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The Life and Death of Harriett Frean (1922)
by May Sinclair

Chapter X
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'MY DEAR HARRIETT,--Thank you for                [FE]   [MS]
your kind letter of sympathy. Although
we had expected the end for many weeks
poor Prissie's death came to us as a great
shock. But for her it was a blessed
release, and we can only be thankful.
You who knew her will realise the depth
and extent of my bereavement. I have
lost the dearest and most loving wife man
ever had....'

   Poor little Prissie. She couldn't bear
 to think she would never see her again.

    Six months later Robin wrote again,
 from Sidmouth.
  'DEAR HARRIETT, Priscilla left you             [FE]
this locket in her will as a remembrance.
I would have sent it before but that I
couldn't bear to part with her things all
at once.
  'I take this opportunity of telling you
that I am going to be married again--'
  Her heart heaved and closed. She could
never have believed she could have felt
such a pang.
  'The lady is Miss Beatrice Walker, the
devoted nurse who was with my dear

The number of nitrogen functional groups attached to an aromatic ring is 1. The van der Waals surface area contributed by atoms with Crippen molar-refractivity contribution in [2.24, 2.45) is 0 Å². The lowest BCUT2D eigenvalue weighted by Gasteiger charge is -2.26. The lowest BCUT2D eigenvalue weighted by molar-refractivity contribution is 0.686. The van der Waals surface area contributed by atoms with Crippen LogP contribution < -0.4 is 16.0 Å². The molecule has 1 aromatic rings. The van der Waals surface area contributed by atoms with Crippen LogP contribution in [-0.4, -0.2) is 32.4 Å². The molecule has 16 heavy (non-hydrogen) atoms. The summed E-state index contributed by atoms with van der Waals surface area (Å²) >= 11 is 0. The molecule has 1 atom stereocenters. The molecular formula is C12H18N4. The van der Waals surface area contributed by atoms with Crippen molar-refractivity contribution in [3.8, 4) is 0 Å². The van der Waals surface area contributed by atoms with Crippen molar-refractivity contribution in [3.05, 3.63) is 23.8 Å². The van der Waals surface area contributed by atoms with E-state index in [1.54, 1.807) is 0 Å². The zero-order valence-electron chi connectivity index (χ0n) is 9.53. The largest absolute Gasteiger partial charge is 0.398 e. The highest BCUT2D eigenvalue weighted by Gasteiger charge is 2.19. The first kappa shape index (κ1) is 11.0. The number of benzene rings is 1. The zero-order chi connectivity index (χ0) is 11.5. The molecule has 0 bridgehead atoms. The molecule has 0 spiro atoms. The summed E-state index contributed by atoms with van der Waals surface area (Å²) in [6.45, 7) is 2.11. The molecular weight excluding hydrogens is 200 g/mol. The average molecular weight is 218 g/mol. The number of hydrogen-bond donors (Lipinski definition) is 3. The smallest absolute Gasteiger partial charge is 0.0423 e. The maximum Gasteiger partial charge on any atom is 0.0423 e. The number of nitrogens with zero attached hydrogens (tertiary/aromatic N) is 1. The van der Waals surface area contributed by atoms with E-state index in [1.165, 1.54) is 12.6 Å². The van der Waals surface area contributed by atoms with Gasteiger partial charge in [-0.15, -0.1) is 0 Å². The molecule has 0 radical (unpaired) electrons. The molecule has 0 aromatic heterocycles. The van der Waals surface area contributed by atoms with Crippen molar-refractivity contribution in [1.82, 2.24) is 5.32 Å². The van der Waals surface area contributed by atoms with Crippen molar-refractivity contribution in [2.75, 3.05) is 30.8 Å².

wife all through her last illness. This step
may seem strange and precipitate, coming
so soon after her death; but I am urged
to do it by the precarious state of my own
health and by the knowledge that we are                 [MS]
fulfilling poor Prissie's dying wish....'
  Poor Prissie's dying wish. After what
she had done for Prissie, if she had a           [FE]
dying wish--   But neither of them
had thought of her. Robin had forgotten
her.... Forgotten.... Forgotten.
  But no. Priscilla had remembered.
She had left her the locket with his hair
in it. She had remembered and she had
been afraid; jealous of her. She couldn't
bear to think that Robin might marry
her, even after she was dead. She had
made him marry this Walker woman so
that he shouldn't--
  Oh, but he wouldn't. Not after
twenty years.
  'I didn't really think he would.'
  She was forty-five, her face was lined
and pitted and her hair was dust colour,
streaked with gray: and she could only
think of Robin as she had last seen him,
young: a young face; a young body;               [FE]
young, shining eyes. He would want to